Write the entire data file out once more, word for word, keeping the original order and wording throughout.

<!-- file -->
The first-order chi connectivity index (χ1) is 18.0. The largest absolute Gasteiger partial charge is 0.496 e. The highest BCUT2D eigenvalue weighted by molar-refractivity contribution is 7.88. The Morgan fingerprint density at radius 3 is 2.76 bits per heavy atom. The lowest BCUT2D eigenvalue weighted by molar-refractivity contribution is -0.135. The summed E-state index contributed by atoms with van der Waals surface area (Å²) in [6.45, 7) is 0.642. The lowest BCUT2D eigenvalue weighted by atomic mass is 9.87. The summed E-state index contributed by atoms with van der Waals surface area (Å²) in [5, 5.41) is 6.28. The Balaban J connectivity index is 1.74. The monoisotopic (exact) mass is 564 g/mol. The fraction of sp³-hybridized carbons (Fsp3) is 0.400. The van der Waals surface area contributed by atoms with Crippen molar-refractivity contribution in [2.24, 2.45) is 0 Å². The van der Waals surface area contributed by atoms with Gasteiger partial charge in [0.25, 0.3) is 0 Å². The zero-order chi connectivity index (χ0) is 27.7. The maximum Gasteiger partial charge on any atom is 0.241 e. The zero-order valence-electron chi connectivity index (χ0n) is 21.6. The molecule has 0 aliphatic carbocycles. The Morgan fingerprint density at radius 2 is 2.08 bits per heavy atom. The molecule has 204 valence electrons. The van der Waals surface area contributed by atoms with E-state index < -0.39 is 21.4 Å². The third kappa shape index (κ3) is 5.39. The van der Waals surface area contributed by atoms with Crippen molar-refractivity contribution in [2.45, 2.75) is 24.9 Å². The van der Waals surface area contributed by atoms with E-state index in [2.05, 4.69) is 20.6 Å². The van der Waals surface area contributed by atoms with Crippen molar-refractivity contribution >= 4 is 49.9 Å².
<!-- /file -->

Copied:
The first-order chi connectivity index (χ1) is 18.0. The largest absolute Gasteiger partial charge is 0.496 e. The highest BCUT2D eigenvalue weighted by molar-refractivity contribution is 7.88. The Morgan fingerprint density at radius 3 is 2.76 bits per heavy atom. The lowest BCUT2D eigenvalue weighted by molar-refractivity contribution is -0.135. The summed E-state index contributed by atoms with van der Waals surface area (Å²) in [6.45, 7) is 0.642. The lowest BCUT2D eigenvalue weighted by atomic mass is 9.87. The summed E-state index contributed by atoms with van der Waals surface area (Å²) in [5, 5.41) is 6.28. The Balaban J connectivity index is 1.74. The monoisotopic (exact) mass is 564 g/mol. The fraction of sp³-hybridized carbons (Fsp3) is 0.400. The van der Waals surface area contributed by atoms with Crippen molar-refractivity contribution in [2.24, 2.45) is 0 Å². The van der Waals surface area contributed by atoms with Gasteiger partial charge in [0.25, 0.3) is 0 Å². The zero-order chi connectivity index (χ0) is 27.7. The maximum Gasteiger partial charge on any atom is 0.241 e. The zero-order valence-electron chi connectivity index (χ0n) is 21.6. The molecule has 0 aliphatic carbocycles. The Morgan fingerprint density at radius 2 is 2.08 bits per heavy atom. The molecule has 204 valence electrons. The van der Waals surface area contributed by atoms with E-state index < -0.39 is 21.4 Å². The third kappa shape index (κ3) is 5.39. The van der Waals surface area contributed by atoms with Crippen molar-refractivity contribution in [2.45, 2.75) is 24.9 Å². The van der Waals surface area contributed by atoms with E-state index in [2.05, 4.69) is 20.6 Å². The van der Waals surface area contributed by atoms with Crippen molar-refractivity contribution >= 4 is 49.9 Å².